What if you couldn't run?
By Dink Taylor, Fleet Feet Huntsville (AL)
Have you ever thought about what it would be like to have your running taken away from you? In case you did not hear, just two months ago I had a subarachnoid hemorrhage (SAH). Basically I had bleeding on the brain and not only was my running taken away but it tried to kill me. When I say tried to kill me, I am referring to the 40% that die from SAH.
I was not able to run for several weeks but after the headaches subsided, I was able to ease back into running. Just this past Sunday I was able to enjoy an easy 10 miler and was able to reflect on the things I missed about running. There are also some things that I have enjoyed in getting to where I am at this point in my recovery.
Sunday morning was another beautiful Fall day. I took my Husky dog "Sunshine" out for a run. Since I am “easing” back into running, we started out very slow. There have been a few things about easing back into running I have enjoyed. Stopping on runs is something that I have enjoyed lately. Sunday, I stopped and talked with anyone who wanted to talk. I watched a deer running out of control across the golf course. I stopped and introduced a little girl to "Sunshine" and let them visit for a couple of minutes. She loved petting her. I also let "Sunshine" visit with another Husky. I visited with a man volunteering at a bike-o-thon on the Big Cove Creek greenway, they were raising money to build a playground. I typically don’t make many stops when I train. I knew, even in the hospital that although running had been taken away, it would be just a matter of time before it was given back. I have enjoyed the journey of easing back.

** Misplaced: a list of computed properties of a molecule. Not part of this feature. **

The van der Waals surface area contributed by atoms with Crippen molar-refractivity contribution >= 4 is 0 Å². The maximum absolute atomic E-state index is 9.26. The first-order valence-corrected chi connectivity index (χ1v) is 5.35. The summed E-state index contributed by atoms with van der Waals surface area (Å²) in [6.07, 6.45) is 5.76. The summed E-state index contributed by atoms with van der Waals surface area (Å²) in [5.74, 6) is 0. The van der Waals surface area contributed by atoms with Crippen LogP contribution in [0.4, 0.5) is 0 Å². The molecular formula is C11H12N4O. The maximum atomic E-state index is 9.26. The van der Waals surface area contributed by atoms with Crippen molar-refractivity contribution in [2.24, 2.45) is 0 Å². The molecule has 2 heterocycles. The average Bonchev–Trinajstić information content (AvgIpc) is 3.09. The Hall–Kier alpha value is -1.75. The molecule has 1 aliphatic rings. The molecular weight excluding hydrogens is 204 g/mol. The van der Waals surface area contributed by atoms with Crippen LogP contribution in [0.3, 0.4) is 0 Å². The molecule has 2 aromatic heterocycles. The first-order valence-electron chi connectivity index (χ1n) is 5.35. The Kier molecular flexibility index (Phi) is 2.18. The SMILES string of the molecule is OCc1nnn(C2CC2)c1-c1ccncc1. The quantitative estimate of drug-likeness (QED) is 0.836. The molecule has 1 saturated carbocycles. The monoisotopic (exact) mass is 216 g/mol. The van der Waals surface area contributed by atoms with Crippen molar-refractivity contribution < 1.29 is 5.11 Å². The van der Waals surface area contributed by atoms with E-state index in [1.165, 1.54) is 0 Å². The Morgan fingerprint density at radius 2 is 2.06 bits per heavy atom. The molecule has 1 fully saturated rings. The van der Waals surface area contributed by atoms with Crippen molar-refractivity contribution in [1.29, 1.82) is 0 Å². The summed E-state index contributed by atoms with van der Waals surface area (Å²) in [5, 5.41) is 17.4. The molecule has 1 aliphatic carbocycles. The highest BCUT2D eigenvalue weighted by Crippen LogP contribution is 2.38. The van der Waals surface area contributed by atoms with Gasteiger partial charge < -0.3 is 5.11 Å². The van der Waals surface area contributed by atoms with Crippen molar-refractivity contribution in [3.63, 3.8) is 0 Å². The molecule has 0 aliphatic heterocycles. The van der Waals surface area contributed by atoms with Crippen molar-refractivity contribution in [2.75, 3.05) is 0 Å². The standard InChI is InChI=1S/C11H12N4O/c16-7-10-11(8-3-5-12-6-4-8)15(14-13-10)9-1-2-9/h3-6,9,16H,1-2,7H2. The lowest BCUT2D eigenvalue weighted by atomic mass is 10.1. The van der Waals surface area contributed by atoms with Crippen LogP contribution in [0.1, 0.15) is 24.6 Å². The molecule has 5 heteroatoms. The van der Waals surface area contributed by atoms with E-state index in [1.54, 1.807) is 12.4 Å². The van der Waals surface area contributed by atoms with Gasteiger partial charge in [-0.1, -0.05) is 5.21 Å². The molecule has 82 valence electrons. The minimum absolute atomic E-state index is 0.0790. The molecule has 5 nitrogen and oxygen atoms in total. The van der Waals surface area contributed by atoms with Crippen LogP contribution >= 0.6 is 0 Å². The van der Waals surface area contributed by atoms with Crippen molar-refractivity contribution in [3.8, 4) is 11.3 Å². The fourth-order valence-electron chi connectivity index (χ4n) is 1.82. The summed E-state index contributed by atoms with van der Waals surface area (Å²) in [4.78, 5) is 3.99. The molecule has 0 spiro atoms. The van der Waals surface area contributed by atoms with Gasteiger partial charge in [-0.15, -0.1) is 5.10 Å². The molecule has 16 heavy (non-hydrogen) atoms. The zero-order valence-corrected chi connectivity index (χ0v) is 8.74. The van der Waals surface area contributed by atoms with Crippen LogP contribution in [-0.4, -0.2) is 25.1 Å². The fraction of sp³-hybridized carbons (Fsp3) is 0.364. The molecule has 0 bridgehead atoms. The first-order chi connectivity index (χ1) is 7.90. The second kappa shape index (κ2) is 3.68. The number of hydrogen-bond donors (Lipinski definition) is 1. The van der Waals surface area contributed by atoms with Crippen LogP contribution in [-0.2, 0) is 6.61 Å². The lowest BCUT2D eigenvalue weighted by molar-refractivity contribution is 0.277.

Sunday morning’s easy 10 miles also gave me time to think of the things I have missed about training. Most of you will probably think 10 miles is not easing back into running but I had just completed a 100-mile run 5 weeks before the SAH. So I am thinking I am only at 10 percent right now, correct? I was also walking 70-80 miles per week during recovery because the doctor said I could walk all I wanted.
I really miss some things about training. I miss checking my mile splits to see if I am on pace for my training goal for the day. I miss going to the track and pushing hard during a workout. I miss running 10 miles at marathon race pace. I miss lining up against the competition at a race. I miss not having a goal race for this Fall, mainly the JFK 50 miler, which would have been my sixth straight. I miss meeting up and running with training groups. I miss working out at the gym as I have been stripped of lifting weights for six months. I miss being tired and feeling fatigue from a good long run. I miss pushing the pace up a mountain and running in the woods all day. I miss the feeling of my body starving for fuel.
I went back to the hospital for an arteriogram. I passed this test for the third time. This is a good thing and I think it will be my final test. I have had running taken away from me once again but it is only temporary. I can’t run or go for a walk just yet but I will be back next week. The next time you don’t feel like going for a run or are just being lazy, think about what it would be like to have it taken away. I have rarely taken days off over the last 35 years. I even went 17 years without taking a single day off. If you are healthy and able to run, take advantage of every day. Make every workout have a specific purpose and enjoy this activity to the fullest. If it is taken away from you, you will find yourself thinking of all the things you miss about running